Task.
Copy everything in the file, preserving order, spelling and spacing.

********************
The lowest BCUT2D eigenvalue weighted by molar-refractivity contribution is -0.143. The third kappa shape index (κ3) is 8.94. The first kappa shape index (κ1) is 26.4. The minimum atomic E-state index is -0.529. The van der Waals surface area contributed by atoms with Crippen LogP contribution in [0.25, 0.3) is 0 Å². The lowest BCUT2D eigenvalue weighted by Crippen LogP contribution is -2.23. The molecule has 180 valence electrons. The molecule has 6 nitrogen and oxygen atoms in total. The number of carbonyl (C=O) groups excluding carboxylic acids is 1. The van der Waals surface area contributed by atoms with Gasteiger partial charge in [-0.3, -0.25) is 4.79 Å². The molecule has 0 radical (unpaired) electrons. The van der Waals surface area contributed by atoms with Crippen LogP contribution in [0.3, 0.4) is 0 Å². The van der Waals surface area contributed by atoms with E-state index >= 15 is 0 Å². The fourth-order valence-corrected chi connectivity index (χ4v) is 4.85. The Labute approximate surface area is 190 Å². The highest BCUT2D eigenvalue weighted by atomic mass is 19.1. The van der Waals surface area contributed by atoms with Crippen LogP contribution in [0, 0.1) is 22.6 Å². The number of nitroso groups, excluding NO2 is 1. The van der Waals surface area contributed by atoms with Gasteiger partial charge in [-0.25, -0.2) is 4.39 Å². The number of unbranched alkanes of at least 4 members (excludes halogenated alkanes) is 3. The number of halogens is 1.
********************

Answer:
The lowest BCUT2D eigenvalue weighted by molar-refractivity contribution is -0.143. The third kappa shape index (κ3) is 8.94. The first kappa shape index (κ1) is 26.4. The minimum atomic E-state index is -0.529. The van der Waals surface area contributed by atoms with Crippen LogP contribution in [0.25, 0.3) is 0 Å². The lowest BCUT2D eigenvalue weighted by Crippen LogP contribution is -2.23. The molecule has 180 valence electrons. The molecule has 6 nitrogen and oxygen atoms in total. The number of carbonyl (C=O) groups excluding carboxylic acids is 1. The van der Waals surface area contributed by atoms with Gasteiger partial charge in [-0.3, -0.25) is 4.79 Å². The molecule has 0 radical (unpaired) electrons. The van der Waals surface area contributed by atoms with Crippen LogP contribution in [0.3, 0.4) is 0 Å². The van der Waals surface area contributed by atoms with E-state index >= 15 is 0 Å². The fourth-order valence-corrected chi connectivity index (χ4v) is 4.85. The Labute approximate surface area is 190 Å². The highest BCUT2D eigenvalue weighted by atomic mass is 19.1. The van der Waals surface area contributed by atoms with Crippen LogP contribution in [0, 0.1) is 22.6 Å². The number of nitroso groups, excluding NO2 is 1. The van der Waals surface area contributed by atoms with Gasteiger partial charge in [-0.25, -0.2) is 4.39 Å². The number of unbranched alkanes of at least 4 members (excludes halogenated alkanes) is 3. The number of halogens is 1.